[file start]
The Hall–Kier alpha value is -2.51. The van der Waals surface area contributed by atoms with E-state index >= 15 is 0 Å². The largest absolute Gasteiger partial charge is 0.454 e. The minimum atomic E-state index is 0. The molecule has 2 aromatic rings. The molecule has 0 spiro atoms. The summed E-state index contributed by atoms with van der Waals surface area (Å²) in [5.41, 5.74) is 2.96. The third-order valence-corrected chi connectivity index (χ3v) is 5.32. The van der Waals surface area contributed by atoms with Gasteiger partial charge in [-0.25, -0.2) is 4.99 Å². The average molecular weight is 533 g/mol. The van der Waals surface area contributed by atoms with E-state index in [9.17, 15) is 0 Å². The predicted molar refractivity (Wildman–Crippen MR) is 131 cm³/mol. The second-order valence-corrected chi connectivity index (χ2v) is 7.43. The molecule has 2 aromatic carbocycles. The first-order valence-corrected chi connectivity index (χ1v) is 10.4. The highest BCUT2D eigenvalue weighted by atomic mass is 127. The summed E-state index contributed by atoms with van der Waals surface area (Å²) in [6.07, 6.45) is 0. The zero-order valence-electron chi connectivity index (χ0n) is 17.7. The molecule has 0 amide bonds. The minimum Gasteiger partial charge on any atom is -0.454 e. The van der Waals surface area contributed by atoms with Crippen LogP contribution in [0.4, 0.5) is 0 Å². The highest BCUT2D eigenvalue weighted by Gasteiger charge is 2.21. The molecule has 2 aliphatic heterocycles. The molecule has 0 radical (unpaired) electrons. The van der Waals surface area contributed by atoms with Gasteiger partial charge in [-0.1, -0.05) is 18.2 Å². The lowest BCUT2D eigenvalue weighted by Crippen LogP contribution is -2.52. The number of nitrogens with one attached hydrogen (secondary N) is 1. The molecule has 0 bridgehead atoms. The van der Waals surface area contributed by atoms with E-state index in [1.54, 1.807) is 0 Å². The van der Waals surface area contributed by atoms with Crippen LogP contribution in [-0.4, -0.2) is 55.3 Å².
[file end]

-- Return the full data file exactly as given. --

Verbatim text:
The Hall–Kier alpha value is -2.51. The van der Waals surface area contributed by atoms with E-state index >= 15 is 0 Å². The largest absolute Gasteiger partial charge is 0.454 e. The minimum atomic E-state index is 0. The molecule has 2 aromatic rings. The molecule has 0 spiro atoms. The summed E-state index contributed by atoms with van der Waals surface area (Å²) in [5.41, 5.74) is 2.96. The third-order valence-corrected chi connectivity index (χ3v) is 5.32. The van der Waals surface area contributed by atoms with Gasteiger partial charge in [-0.25, -0.2) is 4.99 Å². The average molecular weight is 533 g/mol. The van der Waals surface area contributed by atoms with E-state index in [9.17, 15) is 0 Å². The predicted molar refractivity (Wildman–Crippen MR) is 131 cm³/mol. The second-order valence-corrected chi connectivity index (χ2v) is 7.43. The molecule has 2 aromatic carbocycles. The first-order valence-corrected chi connectivity index (χ1v) is 10.4. The highest BCUT2D eigenvalue weighted by atomic mass is 127. The summed E-state index contributed by atoms with van der Waals surface area (Å²) in [6.07, 6.45) is 0. The zero-order valence-electron chi connectivity index (χ0n) is 17.7. The molecule has 0 amide bonds. The minimum Gasteiger partial charge on any atom is -0.454 e. The van der Waals surface area contributed by atoms with Crippen LogP contribution in [0.4, 0.5) is 0 Å². The highest BCUT2D eigenvalue weighted by Gasteiger charge is 2.21. The molecule has 2 aliphatic heterocycles. The molecule has 0 radical (unpaired) electrons. The van der Waals surface area contributed by atoms with Gasteiger partial charge in [-0.1, -0.05) is 18.2 Å². The lowest BCUT2D eigenvalue weighted by Crippen LogP contribution is -2.52. The number of nitrogens with one attached hydrogen (secondary N) is 1. The molecule has 0 bridgehead atoms. The van der Waals surface area contributed by atoms with E-state index in [1.54, 1.807) is 0 Å². The van der Waals surface area contributed by atoms with Crippen LogP contribution in [-0.4, -0.2) is 55.3 Å².